School board to consider amending mask policy to disallow gaiters and bandanas


The Alachua County School Board will consider changes to its existing facial covering policy this Tuesday at its 6 p.m. meeting. The agenda for the meeting, along with instructions for participating, can be found here.

Changes to the face mask policy are found on page 23 of the document attached to Action Item 7: “Adoption of Amendments to Board Policies related to purchasing and contracting for services, petty cash, school safety and security, and protective facial coverings/masks- First Reading.”

The policy itself was adopted on October 20, 2020, and it says that the Superintendent may require all school staff, volunteers, and visitors to wear appropriate face masks/coverings “during times of elevated communicable disease community spread.”

The amended policy further states that “Facial masks/coverings generally should not include surgical masks or respirators unless medically indicated (as those should be reserved for healthcare workers. Masks designed to be worn for costume purposes and facial masks/coverings with respiration valves or vents are prohibited. Neck gaiters and bandanas should not be worn unless no other face covering is available.” The language concerning neck gaiters and bandanas is part of the proposed changes.

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Other amendments include changing “wear appropriate face masks/coverings on school grounds” to “wear appropriate face masks/coverings while on District property or attending District events” and deleting “Teachers, staff members, and students, at the direction of the teacher, may remove their face coverings when wearing them would impede instruction.”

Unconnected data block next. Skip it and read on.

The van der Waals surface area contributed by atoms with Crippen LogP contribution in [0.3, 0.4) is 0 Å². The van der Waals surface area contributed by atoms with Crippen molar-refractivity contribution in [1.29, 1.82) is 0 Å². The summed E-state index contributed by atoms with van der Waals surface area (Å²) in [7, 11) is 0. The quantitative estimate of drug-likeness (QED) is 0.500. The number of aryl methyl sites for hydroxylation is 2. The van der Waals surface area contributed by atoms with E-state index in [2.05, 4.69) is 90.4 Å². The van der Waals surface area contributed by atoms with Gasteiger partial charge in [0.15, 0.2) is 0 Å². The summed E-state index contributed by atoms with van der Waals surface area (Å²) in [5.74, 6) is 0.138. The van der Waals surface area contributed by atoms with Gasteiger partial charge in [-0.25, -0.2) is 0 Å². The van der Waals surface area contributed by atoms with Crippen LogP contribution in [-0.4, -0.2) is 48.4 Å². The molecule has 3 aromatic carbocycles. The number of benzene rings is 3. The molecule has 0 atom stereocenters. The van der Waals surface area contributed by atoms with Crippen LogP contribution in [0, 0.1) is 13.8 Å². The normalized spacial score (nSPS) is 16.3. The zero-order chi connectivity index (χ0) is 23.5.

The policy allows some exceptions if “documentation from a medical provider” is on file for “persons who have difficulty breathing or suffer sensory issues due to a documented medical or psychological issue.”

It is noteworthy that the policy does not require the declaration of a public health emergency–the decision to activate the policy is solely the Superintendent’s. The policy also does not define “elevated communicable disease community spread” or give any guidance on when the policy should be deactivated.

It is also noteworthy that the only generally-available masks that have manufacturing/quality standards–surgical masks and respirators–are explicitly discouraged.